Judge Hamilton opted to rely not on the text of the Constitution, nor even on a decision of the United States Supreme Court, but rather on a dissenting opinion of then–Ninth Circuit Judge Anthony Kennedy, which in turn relied on an Amnesty International report that stated: “The assault on the parent and child bond is relentless and deliberate in many countries of the world.”
The Seventh Circuit reversed this decision, specifically rejecting Judge Hamilton’s reasoning. The school officials’ speaking with the child about her lateness and truancy was a very minimal “intrusion” into the Hollingsworths’ family relations, the appellate court said, and such questioning was unlikely to “shock the conscience.”
2. Empathy for abortionists, over citizens governing through their elected officials in a democracy: A Woman’s Choice et al. v. Newman.
This case involved a challenge to an Indiana “informed-consent” abortion law that required medical personnel to provide certain information about abortion “in the presence” of the woman seeking one, followed by a waiting period before the abortion could be performed. The Indiana law was virtually identical to the Pennsylvania law upheld by the U.S. Supreme Court in Planned Parenthood v. Casey, as well as the abortion law of Wisconsin that had recently been upheld by the Seventh Circuit. Nonetheless, Judge Hamilton prevented the law from taking effect, and he continued blocking the will of the people of Indiana, as expressed through their elected officials, for seven years.
Hamilton based his decision on studies from Mississippi and Utah showing that similar informed-consent requirements had reduced the number of abortions in those states by about 10 percent. What’s wrong with that? It must mean, Hamilton reasoned, that the Indiana statute would impose an “undue burden” on women. In reversing Hamilton’s determined judicial activism, the Seventh Circuit took the unusual step of reproducing side by side in its opinion the Pennsylvania statute upheld in Planned Parenthood v. Casey and the Indiana law that Judge Hamilton had enjoined, in order to demonstrate that Pennsylvania’s law was, if anything, more restrictive.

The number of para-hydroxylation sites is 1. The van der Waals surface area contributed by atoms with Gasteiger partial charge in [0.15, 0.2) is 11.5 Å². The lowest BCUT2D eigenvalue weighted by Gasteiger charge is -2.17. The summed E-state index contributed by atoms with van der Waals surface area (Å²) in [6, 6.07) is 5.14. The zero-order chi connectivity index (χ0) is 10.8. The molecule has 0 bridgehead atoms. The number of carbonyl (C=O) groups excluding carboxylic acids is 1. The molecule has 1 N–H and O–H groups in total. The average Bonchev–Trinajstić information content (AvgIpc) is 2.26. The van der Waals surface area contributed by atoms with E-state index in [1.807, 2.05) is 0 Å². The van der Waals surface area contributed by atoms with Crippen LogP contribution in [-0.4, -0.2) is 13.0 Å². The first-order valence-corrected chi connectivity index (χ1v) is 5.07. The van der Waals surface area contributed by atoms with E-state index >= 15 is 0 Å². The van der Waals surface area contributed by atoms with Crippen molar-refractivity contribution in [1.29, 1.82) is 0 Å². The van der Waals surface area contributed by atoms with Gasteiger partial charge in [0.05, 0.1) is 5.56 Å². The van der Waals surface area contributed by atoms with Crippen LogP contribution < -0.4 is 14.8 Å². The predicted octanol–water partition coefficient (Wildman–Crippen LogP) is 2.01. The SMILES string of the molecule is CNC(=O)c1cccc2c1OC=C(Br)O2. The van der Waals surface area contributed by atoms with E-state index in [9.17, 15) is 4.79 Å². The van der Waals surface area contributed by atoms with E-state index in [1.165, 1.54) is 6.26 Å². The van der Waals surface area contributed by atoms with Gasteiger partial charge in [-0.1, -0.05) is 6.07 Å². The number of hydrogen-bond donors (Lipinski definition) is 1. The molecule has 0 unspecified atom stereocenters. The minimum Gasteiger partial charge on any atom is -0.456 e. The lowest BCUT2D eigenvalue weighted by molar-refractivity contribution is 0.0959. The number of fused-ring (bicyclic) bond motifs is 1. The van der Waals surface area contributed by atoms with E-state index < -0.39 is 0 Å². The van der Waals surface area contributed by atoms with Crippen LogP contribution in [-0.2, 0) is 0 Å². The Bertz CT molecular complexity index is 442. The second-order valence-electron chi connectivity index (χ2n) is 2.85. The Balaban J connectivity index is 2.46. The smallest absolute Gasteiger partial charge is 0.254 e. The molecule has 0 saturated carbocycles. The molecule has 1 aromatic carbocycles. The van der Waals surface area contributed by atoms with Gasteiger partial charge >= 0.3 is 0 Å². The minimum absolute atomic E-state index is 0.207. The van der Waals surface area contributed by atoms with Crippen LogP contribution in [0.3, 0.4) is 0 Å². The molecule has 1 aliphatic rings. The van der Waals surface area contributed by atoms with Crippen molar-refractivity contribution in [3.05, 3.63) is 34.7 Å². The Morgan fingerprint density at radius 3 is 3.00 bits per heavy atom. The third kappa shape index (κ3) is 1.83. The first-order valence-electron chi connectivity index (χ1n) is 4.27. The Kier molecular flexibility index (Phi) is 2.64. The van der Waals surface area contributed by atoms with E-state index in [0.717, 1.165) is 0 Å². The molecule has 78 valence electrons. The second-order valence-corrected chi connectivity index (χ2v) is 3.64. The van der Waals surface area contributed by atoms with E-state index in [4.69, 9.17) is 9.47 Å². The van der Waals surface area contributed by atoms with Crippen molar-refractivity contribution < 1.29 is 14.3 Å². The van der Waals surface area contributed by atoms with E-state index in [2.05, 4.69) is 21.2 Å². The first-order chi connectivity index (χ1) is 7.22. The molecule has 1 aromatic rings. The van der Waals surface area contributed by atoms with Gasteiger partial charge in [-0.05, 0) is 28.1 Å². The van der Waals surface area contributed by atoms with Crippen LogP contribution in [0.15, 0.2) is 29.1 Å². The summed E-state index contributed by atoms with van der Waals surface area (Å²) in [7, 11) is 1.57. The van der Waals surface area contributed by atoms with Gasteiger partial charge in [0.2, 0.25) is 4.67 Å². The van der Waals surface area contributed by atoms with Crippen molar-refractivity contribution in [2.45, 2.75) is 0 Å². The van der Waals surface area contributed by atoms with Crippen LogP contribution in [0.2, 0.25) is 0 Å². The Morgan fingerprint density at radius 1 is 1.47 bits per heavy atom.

3. Empathy for those who want to purge religion from the public square, over people of faith: Hinrichs et al. v. Bosma.
Judge Hamilton declared Indiana’s practice of beginning legislative sessions with a prayer to be an unconstitutional “establishment of religion,” on the ground that the prayers, considered as a whole, were too “sectarian.” That is, a “substantial majority of the prayers were . . . offered in the name of Jesus Christ or with similar phrasing.” Judge Hamilton seemed not to notice that the United States is a country a “substantial majority” of whose population identifies itself as Christian.